Torres. del. Paine. Amazing. If you travel to Patagonia, THIS is where you go. It is a national park that contains the “W” trail, which is a trek in the shape of a W. We decided that we didn’t have enough time to backpack the full W trek, so we instead hiked two of the three legs as day hikes. However, we would really like to go back someday to backpack because the facilities and backpack community here seemed really special.
On the first day in Torres we did the Towers trek. It was a 20 km hike through beautiful river valleys and forests, up to the towers that you see all over anything about Torres del Paine. As we neared the top of the trail, the terrain became very mountainous, rocky, and steep. The last 1 km was quite a scramble over very large boulders, gaining about 1000 ft. in elevation. I’d do it all over again, though, just for that view. Luckily, we have some pictures, because I can’t describe how beautiful it was. Look at the color of that lake!
We couldn’t resist a few geology photos on this hike. In this first photo, we are looking at the Towers (right side of photo) from the back side. On the back of the Towers, you can see the Cerro Tore formation, which is the dark rock on the top and bottom of the mountains and makes up the mountain on the left side of the photo as well. The Cerro Tore is a sedimentary turbidite formation, made up of sandstone, claystone, and conglomerates, and is Cretaceous in age (95-75 million years old). The Cerro Tore sediments were intruded by the Paine Granite (the grey rock in the middle), which is an igneous rock that was emplaced about 12.6 million years ago. The second photo shows a fault system within these same two units, and was taken at the top of the Towers trail.
The second leg of the W trail that we completed was the Grey’s Glacier hike. From our campsite, the trail head was only accessible by ferry, which was a lovely ride through glacial waterways. The hike was 22 km along the shores of glacial lakes, and was wonderfully flat relative to the towers, with a view of Grey’s glacier at the end.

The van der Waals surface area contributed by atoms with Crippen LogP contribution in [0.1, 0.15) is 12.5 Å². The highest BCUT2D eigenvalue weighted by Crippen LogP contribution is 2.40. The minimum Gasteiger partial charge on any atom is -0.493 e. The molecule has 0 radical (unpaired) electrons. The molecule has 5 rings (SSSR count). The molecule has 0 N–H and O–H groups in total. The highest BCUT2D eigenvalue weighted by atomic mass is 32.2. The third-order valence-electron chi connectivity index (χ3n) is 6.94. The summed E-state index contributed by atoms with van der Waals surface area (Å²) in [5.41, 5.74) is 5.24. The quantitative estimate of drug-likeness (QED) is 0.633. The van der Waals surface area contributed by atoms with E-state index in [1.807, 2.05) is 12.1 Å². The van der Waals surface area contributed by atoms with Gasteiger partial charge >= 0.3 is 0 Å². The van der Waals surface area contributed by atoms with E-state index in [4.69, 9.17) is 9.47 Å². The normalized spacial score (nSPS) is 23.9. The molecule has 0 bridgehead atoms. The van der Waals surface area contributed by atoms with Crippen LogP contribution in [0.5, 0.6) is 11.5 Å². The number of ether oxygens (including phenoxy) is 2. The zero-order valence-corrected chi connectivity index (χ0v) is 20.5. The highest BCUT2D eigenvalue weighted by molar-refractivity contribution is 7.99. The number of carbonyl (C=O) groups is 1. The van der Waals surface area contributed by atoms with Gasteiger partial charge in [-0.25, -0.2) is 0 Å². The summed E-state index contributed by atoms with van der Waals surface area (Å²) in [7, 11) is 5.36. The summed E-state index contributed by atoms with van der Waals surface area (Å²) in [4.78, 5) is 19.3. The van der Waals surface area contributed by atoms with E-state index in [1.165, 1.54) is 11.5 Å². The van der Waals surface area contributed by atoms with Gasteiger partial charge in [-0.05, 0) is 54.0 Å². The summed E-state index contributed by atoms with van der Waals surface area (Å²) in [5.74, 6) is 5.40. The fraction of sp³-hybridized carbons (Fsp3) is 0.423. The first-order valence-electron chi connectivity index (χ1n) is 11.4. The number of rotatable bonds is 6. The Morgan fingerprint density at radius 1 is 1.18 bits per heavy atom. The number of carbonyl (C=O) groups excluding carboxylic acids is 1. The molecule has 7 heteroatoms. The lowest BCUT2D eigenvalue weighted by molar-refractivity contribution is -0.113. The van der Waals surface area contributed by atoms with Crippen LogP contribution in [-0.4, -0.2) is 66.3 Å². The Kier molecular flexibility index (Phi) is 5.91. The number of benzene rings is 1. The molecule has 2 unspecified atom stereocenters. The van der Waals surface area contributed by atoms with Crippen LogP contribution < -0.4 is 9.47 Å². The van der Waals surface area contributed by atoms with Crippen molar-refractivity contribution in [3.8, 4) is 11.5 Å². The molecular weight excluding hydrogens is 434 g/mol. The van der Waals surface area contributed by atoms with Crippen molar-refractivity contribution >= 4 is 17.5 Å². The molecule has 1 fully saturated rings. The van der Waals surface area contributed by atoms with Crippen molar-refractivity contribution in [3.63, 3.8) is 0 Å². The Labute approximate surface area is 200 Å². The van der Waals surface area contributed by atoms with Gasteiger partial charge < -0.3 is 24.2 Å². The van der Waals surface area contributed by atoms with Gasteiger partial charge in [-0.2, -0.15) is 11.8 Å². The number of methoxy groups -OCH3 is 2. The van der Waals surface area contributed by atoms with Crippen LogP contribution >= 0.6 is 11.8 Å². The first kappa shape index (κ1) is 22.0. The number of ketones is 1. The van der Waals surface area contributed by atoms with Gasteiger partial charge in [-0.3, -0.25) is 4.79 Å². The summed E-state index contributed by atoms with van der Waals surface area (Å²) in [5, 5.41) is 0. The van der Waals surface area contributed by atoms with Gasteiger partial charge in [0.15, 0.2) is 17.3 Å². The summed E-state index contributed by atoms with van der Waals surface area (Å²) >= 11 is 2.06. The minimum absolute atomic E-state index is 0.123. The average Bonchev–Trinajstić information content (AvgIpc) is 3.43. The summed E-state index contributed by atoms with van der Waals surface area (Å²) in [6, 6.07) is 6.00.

During our time in Torres, we camped on a small farm outside the national park. This was one of the most picturesque campsites of our entire trip, in my opinion. Thanksgiving was the second night of our stay, and a proper American Thanksgiving dinner was requested from our travel companions on Didingo. Luckily, we were traveling with a chef, and though it wasn’t Mom’s cooking, this turned out to be one of the best Thanksgiving meals I’ve ever had. We had a sheep from the farm we were camping on slaughtered and roasted over a fire, along with mashed potatoes and gravy, stuffing, pumpkin soup, vegetable casserole, cranberry sauce, and homemade bread. YUM.
During our stay at the farm outside the national park, we stayed in a field surrounded by Lesser Upland or Magellan geese. The males are white with black bands while the females have gray heads and ruddy necks and banded lower bodies. These geese are similar to the North American Canadian goose in that they graze in fields, poop everywhere, and are considered pests by many.
The second bird we saw during our Towers hike was the Magellanic woodpecker. The woodpecker was a female, as noticed by the lack of a bright red head.